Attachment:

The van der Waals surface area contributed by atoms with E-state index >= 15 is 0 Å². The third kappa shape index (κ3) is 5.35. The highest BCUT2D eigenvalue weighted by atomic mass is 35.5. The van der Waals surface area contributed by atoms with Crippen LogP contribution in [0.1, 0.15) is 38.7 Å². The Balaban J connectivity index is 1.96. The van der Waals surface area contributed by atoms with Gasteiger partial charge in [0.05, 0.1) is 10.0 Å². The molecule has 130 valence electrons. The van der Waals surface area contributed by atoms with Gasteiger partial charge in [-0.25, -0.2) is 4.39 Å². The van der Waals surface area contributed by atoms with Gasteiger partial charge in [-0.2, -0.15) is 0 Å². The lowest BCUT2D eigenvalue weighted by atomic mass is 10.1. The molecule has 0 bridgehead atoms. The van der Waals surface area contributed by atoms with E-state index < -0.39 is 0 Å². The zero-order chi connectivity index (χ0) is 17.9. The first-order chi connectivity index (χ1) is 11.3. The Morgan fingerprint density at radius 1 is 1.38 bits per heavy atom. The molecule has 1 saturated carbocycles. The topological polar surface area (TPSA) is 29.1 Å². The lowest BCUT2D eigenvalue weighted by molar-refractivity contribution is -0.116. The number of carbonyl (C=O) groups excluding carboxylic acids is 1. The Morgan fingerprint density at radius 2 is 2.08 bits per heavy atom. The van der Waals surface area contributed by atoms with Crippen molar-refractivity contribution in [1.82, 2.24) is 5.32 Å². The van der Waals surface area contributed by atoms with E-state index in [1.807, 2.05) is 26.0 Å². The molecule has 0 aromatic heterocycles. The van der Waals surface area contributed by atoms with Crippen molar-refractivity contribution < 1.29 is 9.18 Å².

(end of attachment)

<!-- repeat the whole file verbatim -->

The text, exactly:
The van der Waals surface area contributed by atoms with E-state index >= 15 is 0 Å². The third kappa shape index (κ3) is 5.35. The highest BCUT2D eigenvalue weighted by atomic mass is 35.5. The van der Waals surface area contributed by atoms with Crippen LogP contribution in [0.1, 0.15) is 38.7 Å². The Balaban J connectivity index is 1.96. The van der Waals surface area contributed by atoms with Gasteiger partial charge in [0.05, 0.1) is 10.0 Å². The molecule has 130 valence electrons. The van der Waals surface area contributed by atoms with Gasteiger partial charge in [-0.25, -0.2) is 4.39 Å². The van der Waals surface area contributed by atoms with Gasteiger partial charge in [-0.2, -0.15) is 0 Å². The lowest BCUT2D eigenvalue weighted by atomic mass is 10.1. The molecule has 0 bridgehead atoms. The van der Waals surface area contributed by atoms with E-state index < -0.39 is 0 Å². The zero-order chi connectivity index (χ0) is 17.9. The first-order chi connectivity index (χ1) is 11.3. The Morgan fingerprint density at radius 1 is 1.38 bits per heavy atom. The molecule has 1 saturated carbocycles. The topological polar surface area (TPSA) is 29.1 Å². The lowest BCUT2D eigenvalue weighted by molar-refractivity contribution is -0.116. The number of carbonyl (C=O) groups excluding carboxylic acids is 1. The Morgan fingerprint density at radius 2 is 2.08 bits per heavy atom. The van der Waals surface area contributed by atoms with Crippen molar-refractivity contribution in [1.82, 2.24) is 5.32 Å². The van der Waals surface area contributed by atoms with E-state index in [1.807, 2.05) is 26.0 Å². The molecule has 0 aromatic heterocycles. The van der Waals surface area contributed by atoms with Crippen molar-refractivity contribution < 1.29 is 9.18 Å².